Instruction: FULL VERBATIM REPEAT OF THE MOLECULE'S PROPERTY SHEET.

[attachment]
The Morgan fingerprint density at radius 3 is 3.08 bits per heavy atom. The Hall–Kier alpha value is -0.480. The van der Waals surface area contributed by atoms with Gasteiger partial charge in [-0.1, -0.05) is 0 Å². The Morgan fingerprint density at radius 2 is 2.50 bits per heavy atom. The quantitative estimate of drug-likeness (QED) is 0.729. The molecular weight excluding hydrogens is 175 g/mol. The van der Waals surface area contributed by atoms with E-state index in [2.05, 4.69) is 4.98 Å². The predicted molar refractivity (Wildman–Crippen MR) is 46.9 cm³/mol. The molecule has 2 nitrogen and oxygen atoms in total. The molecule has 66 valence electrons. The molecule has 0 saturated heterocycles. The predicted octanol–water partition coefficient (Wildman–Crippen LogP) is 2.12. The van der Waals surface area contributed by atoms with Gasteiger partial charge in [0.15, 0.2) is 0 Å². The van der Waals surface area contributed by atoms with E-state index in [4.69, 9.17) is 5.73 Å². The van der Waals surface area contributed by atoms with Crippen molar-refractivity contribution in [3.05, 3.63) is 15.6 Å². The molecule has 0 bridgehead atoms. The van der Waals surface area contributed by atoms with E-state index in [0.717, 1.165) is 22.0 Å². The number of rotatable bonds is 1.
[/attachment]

The Morgan fingerprint density at radius 3 is 3.08 bits per heavy atom. The Hall–Kier alpha value is -0.480. The van der Waals surface area contributed by atoms with Gasteiger partial charge in [-0.1, -0.05) is 0 Å². The Morgan fingerprint density at radius 2 is 2.50 bits per heavy atom. The quantitative estimate of drug-likeness (QED) is 0.729. The molecular weight excluding hydrogens is 175 g/mol. The van der Waals surface area contributed by atoms with E-state index in [2.05, 4.69) is 4.98 Å². The predicted molar refractivity (Wildman–Crippen MR) is 46.9 cm³/mol. The molecule has 2 nitrogen and oxygen atoms in total. The molecule has 66 valence electrons. The molecule has 0 saturated heterocycles. The predicted octanol–water partition coefficient (Wildman–Crippen LogP) is 2.12. The van der Waals surface area contributed by atoms with Gasteiger partial charge in [0.15, 0.2) is 0 Å². The van der Waals surface area contributed by atoms with E-state index in [4.69, 9.17) is 5.73 Å². The van der Waals surface area contributed by atoms with Crippen molar-refractivity contribution in [3.05, 3.63) is 15.6 Å². The molecule has 0 bridgehead atoms. The van der Waals surface area contributed by atoms with E-state index in [0.717, 1.165) is 22.0 Å². The number of rotatable bonds is 1.